A spokesman for the family said pastor Hyeon Soo Lim is "not in critical condition."

This file photo taken by North Korea's official Korean Central News Agency (KCNA) on July 30, 2015 shows Canadian pastor Hyeon Soo Lim, who is being held in North Korea, during a public interrogation at the People's Palace of Culture in Pyongyang.
This file photo taken by North Korea's official Korean Central News Agency (KCNA) on July 30, 2015 shows Canadian pastor Hyeon Soo Lim, who is being held in North Korea, during a public interrogation at the People's Palace of Culture in Pyongyang.

A Canadian pastor freed from a North Korean prison on humanitarian grounds is healthy and not in critical condition, his family said on Thursday.

Hyeon Soo Lim, who served in one of the largest churches in Canada, had been sentenced to hard labor for life in December 2015 after North Korea accused him of attempting to overthrow the regime.

On Wednesday, North Korea's KCNA news agency said he was released on "sick bail."

Lim is expected to return to Canada later on Thursday, a source familiar with the matter said on Wednesday.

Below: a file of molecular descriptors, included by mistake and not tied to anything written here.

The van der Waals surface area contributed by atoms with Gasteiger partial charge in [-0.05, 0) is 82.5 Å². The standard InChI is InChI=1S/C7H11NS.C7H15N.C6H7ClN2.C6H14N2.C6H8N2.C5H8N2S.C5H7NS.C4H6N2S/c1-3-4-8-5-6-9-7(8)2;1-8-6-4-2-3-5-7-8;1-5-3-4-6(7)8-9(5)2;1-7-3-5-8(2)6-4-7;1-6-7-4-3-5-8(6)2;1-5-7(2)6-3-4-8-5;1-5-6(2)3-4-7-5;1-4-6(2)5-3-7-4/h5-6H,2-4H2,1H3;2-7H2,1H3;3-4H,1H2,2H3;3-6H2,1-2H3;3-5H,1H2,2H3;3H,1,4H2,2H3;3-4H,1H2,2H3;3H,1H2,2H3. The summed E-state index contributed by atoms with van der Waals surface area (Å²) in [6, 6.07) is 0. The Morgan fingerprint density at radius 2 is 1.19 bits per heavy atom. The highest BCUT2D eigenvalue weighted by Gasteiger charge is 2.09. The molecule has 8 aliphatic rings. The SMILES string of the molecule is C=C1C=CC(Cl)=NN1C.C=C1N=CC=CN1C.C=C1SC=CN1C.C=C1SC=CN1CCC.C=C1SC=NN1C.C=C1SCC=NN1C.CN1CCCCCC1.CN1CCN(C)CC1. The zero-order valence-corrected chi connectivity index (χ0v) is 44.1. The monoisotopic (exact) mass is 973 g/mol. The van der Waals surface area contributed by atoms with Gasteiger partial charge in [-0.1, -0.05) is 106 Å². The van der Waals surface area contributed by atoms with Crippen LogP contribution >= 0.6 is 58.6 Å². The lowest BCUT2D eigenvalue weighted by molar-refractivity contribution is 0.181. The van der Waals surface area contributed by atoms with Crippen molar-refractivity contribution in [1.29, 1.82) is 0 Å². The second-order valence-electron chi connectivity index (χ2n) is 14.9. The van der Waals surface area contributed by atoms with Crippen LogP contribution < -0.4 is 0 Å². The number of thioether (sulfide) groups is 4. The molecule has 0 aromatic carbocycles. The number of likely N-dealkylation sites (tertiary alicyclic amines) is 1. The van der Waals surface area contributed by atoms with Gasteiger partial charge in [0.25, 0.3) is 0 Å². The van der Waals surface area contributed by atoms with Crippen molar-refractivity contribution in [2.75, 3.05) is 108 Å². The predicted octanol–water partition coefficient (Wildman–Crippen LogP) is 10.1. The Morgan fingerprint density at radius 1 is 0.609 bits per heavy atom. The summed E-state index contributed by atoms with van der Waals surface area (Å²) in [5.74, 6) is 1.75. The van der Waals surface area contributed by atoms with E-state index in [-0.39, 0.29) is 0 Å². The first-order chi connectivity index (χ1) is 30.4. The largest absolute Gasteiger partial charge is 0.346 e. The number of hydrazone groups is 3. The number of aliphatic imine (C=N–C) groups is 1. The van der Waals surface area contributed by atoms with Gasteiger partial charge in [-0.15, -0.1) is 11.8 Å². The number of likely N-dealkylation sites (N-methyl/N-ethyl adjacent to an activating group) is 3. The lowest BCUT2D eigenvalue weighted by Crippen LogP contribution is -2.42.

A spokeswoman for the family, Lisa Pak, said the latest update on Lim's well-being is that he is healthy and "not in critical condition." The family is "relieved, grateful, excited, anxious to see him home," Pak said.

Footage from Japan's ANN television showed Lim walking on a tarmac next to Canada's national security adviser, Daniel Jean, at the Yokata Air Base on the outskirts of Tokyo. Lim also was seen shaking hands with various unidentified people.

Lim's release came amid heightened rhetoric between Washington and Pyongyang but there was no clear connection between the two.

Lim's case was taken up by a delegation led by Jean that had gone to North Korea earlier in the week. Sweden's embassy in Pyongyang, which represents several Western nations in the insular nation, also helped, according to a statement from Canadian Prime Minister Justin Trudeau.

Source: TRT World